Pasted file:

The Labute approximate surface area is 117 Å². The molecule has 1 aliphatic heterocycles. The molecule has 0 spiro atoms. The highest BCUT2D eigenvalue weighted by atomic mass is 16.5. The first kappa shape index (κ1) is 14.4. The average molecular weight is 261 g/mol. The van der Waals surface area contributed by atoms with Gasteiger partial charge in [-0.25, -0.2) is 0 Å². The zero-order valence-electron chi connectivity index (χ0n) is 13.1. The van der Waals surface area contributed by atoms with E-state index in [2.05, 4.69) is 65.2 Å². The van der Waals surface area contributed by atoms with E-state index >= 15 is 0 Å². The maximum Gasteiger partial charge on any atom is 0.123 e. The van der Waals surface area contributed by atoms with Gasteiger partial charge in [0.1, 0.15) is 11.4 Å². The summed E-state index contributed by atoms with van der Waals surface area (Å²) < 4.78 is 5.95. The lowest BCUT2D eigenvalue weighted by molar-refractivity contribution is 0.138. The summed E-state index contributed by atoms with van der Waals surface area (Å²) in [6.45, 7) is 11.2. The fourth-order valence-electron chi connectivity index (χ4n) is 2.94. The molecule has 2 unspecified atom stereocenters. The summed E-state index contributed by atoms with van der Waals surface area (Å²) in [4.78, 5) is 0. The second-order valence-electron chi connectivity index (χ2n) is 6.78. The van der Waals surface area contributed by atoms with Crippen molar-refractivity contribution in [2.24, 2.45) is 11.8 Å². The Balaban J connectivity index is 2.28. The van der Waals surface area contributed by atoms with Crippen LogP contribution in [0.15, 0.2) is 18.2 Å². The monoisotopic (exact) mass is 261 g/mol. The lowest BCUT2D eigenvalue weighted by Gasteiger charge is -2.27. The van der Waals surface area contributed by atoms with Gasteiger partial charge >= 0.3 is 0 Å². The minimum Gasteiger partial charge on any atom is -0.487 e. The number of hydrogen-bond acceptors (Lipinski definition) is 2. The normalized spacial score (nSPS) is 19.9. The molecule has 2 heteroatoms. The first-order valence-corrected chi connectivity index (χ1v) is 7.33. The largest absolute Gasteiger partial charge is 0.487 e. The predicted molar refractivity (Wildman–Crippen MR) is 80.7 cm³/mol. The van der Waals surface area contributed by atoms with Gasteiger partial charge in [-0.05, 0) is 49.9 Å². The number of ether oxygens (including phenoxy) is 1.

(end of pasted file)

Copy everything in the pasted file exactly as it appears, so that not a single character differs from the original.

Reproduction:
The Labute approximate surface area is 117 Å². The molecule has 1 aliphatic heterocycles. The molecule has 0 spiro atoms. The highest BCUT2D eigenvalue weighted by atomic mass is 16.5. The first kappa shape index (κ1) is 14.4. The average molecular weight is 261 g/mol. The van der Waals surface area contributed by atoms with Gasteiger partial charge in [-0.25, -0.2) is 0 Å². The zero-order valence-electron chi connectivity index (χ0n) is 13.1. The van der Waals surface area contributed by atoms with E-state index in [2.05, 4.69) is 65.2 Å². The van der Waals surface area contributed by atoms with E-state index >= 15 is 0 Å². The maximum Gasteiger partial charge on any atom is 0.123 e. The van der Waals surface area contributed by atoms with Gasteiger partial charge in [0.1, 0.15) is 11.4 Å². The summed E-state index contributed by atoms with van der Waals surface area (Å²) < 4.78 is 5.95. The lowest BCUT2D eigenvalue weighted by molar-refractivity contribution is 0.138. The summed E-state index contributed by atoms with van der Waals surface area (Å²) in [6.45, 7) is 11.2. The fourth-order valence-electron chi connectivity index (χ4n) is 2.94. The molecule has 2 unspecified atom stereocenters. The summed E-state index contributed by atoms with van der Waals surface area (Å²) in [4.78, 5) is 0. The second-order valence-electron chi connectivity index (χ2n) is 6.78. The van der Waals surface area contributed by atoms with Crippen molar-refractivity contribution in [2.24, 2.45) is 11.8 Å². The Balaban J connectivity index is 2.28. The van der Waals surface area contributed by atoms with Crippen LogP contribution in [0.15, 0.2) is 18.2 Å². The monoisotopic (exact) mass is 261 g/mol. The lowest BCUT2D eigenvalue weighted by Gasteiger charge is -2.27. The van der Waals surface area contributed by atoms with Gasteiger partial charge >= 0.3 is 0 Å². The minimum Gasteiger partial charge on any atom is -0.487 e. The number of hydrogen-bond acceptors (Lipinski definition) is 2. The normalized spacial score (nSPS) is 19.9. The molecule has 2 heteroatoms. The first-order valence-corrected chi connectivity index (χ1v) is 7.33. The largest absolute Gasteiger partial charge is 0.487 e. The predicted molar refractivity (Wildman–Crippen MR) is 80.7 cm³/mol. The van der Waals surface area contributed by atoms with Gasteiger partial charge in [-0.05, 0) is 49.9 Å². The number of ether oxygens (including phenoxy) is 1.